“This is an assessable plan, meaning that member hospitals could have to bail out the plan if it is troubled,” said Coleman. She added that the KESA plan has $9 million in reserves, but sold $63 million in premiums.
“We may be at risk to stick with KESA, but the finance committee recommends we do so,” added Coleman. She said that the non-assessable plan from the Minnesota Hospital Association would cost the hospital $34,000 more than the $35,000 KESA plan.
Board Member Linda Burnham said, “I’m not in favor of the KESA plan, but we have to do what we have to do because of limited money. I’ll defer to the finance committee on this.”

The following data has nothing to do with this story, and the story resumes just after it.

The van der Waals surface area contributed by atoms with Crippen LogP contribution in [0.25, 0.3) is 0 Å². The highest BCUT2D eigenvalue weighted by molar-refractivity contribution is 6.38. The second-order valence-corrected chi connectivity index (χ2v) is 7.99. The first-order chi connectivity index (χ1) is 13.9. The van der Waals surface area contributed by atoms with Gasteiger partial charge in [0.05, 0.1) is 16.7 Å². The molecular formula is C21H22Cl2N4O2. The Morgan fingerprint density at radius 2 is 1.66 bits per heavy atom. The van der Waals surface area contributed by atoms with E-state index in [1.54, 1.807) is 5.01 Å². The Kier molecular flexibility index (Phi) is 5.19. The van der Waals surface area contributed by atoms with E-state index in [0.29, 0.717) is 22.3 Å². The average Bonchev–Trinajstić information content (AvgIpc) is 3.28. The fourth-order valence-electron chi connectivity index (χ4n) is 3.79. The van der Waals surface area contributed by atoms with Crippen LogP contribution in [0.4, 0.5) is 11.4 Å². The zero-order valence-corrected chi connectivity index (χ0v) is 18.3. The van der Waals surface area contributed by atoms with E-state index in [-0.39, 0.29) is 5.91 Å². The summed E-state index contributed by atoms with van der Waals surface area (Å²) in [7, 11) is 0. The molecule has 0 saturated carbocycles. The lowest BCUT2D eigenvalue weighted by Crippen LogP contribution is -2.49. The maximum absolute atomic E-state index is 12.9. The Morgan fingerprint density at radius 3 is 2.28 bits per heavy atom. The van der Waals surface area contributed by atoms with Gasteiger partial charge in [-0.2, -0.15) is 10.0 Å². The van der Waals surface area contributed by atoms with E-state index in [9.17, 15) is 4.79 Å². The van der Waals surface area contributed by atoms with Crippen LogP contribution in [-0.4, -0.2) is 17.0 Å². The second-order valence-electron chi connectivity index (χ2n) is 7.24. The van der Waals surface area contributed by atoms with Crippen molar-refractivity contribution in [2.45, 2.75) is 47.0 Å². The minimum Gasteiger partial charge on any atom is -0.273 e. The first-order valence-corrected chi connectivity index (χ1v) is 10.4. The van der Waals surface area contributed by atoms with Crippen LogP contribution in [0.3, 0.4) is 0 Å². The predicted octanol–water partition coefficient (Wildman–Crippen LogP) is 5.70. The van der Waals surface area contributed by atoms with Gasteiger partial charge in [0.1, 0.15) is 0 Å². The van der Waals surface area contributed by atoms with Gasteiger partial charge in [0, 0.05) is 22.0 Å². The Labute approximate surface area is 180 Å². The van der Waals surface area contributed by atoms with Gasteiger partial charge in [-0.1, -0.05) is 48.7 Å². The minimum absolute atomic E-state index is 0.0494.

QHR Hospital Management Group Representative Herb Winters said that the risk for assessment was a “calculated risk.” In the past, insurance company AIK had assessed the hospital for $50,000. Winters told Board Member Dan Jurgens that there was no cap on the amount of a potential assessment.
“I feel the same (as Burnham) but if we don’t know how much we can be assessed, how can we call it a calculated risk?” asked Jurgens. “They could assess us for $4 million.”
Winters said that the risk was based on previous experience. He noted that an assessment, if any, could be less than the increased premium of the non-assessable plan.
The board passed the KESA plan with Jurgens as the lone vote of dissent.
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